A magistrate's determination at the preliminary examination should not be disturbed on appeal unless a clear abuse of discretion is demonstrated. People v Doss, 406 Mich. 90; 276 N.W.2d 9 (1979); People v Talley, 410 Mich. 378; 301 N.W.2d 809 (1981); People v King, 412 Mich. 145; 312 N.W.2d 629 (1981).

In the present case, there was evidence from which the magistrate could properly conclude that there was probable cause to believe that this defendant engaged in sexual intercourse with the complainant by means of force or coercion. The testimony at the preliminary examination was that the defendant told the complainant that he wanted somebody to "fuck". Her response was that she did not do those things. The defendant turned off the lights, went over to the complainant, and pulled her to the floor. He then removed her clothing. The complainant was scared and did not know what to do. She was penetrated by the defendant. The complainant further testified that she did not consent to have intercourse with the defendant and that it was done against her will.

In light of that testimony, we cannot say that the magistrate erred in binding the defendant over for trial or that the circuit judge erred in denying the motion to quash.


The defendant argues that the trial court erred in failing to instruct the jury on the defendant's theory of the case. However, counsel on appeal concedes that there was neither a request by trial counsel for such an instruction nor an objection to its omission. The trial judge's obligation to give instructions on the theories of the parties exists only where such instructions are requested and supported by the evidence. GCR 1963, 516.7(b); People v Stubbs, 99 Mich. App. 643; 298 N.W.2d 612 (1980). Because there was no request or objection here, the trial court had no obligation to instruct on theories and there is no error in this regard.

Defendant also alleges however that the trial judge failed to adequately instruct the jury on the issues in the case. GCR 1963, 516.7(a) provides that the court shall present to the jury the issues in a case.

Defendant asserts that the trial court should have explained to the jury that the complainant's consent to the act of sexual intercourse would preclude a conviction. As noted earlier, this issue is closely related to the defendant's earlier claim that the evidence at trial was insufficient to support a conviction. For those reasons earlier set forth, we are of the opinion that the court's admittedly correct instructions, taken directly from CJI 20:4:01 and 20:4:06, regarding the necessary elements of criminal sexual conduct in the third degree, implicitly required a finding that the act of sexual intercourse was nonconsensual before there could be a conviction. That being so, the two quite simple issues were properly presented for consideration by the jury: Was there penetration and was it accomplished by force or coercion?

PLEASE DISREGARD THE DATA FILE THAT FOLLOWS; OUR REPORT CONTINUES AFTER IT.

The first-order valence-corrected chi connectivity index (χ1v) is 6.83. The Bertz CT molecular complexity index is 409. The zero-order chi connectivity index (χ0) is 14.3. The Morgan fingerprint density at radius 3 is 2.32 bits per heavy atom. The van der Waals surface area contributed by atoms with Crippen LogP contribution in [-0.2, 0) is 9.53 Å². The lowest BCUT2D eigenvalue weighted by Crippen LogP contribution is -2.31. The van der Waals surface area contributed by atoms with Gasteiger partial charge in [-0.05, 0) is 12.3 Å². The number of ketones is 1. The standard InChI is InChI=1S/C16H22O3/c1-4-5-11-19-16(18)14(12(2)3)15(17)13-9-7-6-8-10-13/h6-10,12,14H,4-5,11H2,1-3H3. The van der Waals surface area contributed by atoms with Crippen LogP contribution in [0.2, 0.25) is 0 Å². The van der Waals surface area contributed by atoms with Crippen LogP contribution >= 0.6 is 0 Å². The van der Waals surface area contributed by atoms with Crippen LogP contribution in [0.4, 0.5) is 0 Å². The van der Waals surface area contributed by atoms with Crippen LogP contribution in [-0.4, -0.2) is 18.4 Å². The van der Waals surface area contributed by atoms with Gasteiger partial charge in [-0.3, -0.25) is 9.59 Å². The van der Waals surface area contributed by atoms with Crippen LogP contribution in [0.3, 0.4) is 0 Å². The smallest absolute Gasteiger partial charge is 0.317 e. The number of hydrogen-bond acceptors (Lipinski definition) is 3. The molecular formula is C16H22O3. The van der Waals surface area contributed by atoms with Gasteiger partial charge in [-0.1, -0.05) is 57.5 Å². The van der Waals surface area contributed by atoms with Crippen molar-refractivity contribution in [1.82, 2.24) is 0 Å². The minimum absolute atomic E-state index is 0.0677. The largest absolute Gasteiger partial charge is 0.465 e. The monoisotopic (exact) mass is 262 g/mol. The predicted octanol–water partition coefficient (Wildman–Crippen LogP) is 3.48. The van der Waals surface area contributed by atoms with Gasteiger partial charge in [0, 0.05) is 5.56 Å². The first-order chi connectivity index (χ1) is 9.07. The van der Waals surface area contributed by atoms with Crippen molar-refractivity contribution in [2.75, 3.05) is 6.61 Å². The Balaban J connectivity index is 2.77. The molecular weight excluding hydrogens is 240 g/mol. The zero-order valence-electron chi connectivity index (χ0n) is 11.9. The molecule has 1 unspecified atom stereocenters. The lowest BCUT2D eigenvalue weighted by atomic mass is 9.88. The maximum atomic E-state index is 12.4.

Moreover, in People v Provience, 103 Mich. App. 69, 73; 302 N.W.2d 330, lv den 411 Mich. 1058 (1981), where that defendant also claimed that the trial court erred by not instructing the jury in a third-degree criminal sexual conduct case on the effect of consent, this Court stated:

"Defendant's second claim is that the trial court erred by not instructing the jury that if the defendant reasonably believed that the complainant consented, he could not be convicted of third-degree criminal sexual conduct. This issue has not been preserved for appeal. Trial counsel never requested the specific instruction which appellate counsel now claims should have been given. People v Barker, 97 Mich. App. 253; 293 N.W.2d 787 (1980)."

Similarly, the issue has not been properly preserved for appeal in this case.

In recognition, of course, that this Court in People v Hearn, 100 Mich. App. 749, 755; 300 N.W.2d 396 (1980), said, in a case where there were no requests for instructions on consent:

"In the instant case, Hearn's theory of defense was that the sexual intercourse was consensual. The court instructed the jury solely as to the two elements of the offense, that is, sexual penetration and the defendant being armed with a weapon. This was not sufficient. Defendant's theory of defense should have been presented to the jury in the instructions."

However, the aggravating circumstance in Hearn was not force or coercion but rather "being armed with a weapon". Proving in Hearn that the defendant was armed with a weapon at the time of the act would not, in and of itself, prove nonconsent as would proving that the act was committed by force or coercion in this case. In other words, the issue of consent is not necessarily implicated in a decision as to whether the defendant was armed with a weapon whereas the question of consent is, of necessity, addressed in a determination as to whether the act was committed by force or coercion.


Defendant argues that he was denied a fair trial by the prosecutor's reference in his opening statement to an alleged hearsay statement by one of the witnesses and by the prosecutor's comment on the fact that the defendant had a constitutional right not to testify.

In his opening statement to the jury, the prosecutor made the following remarks: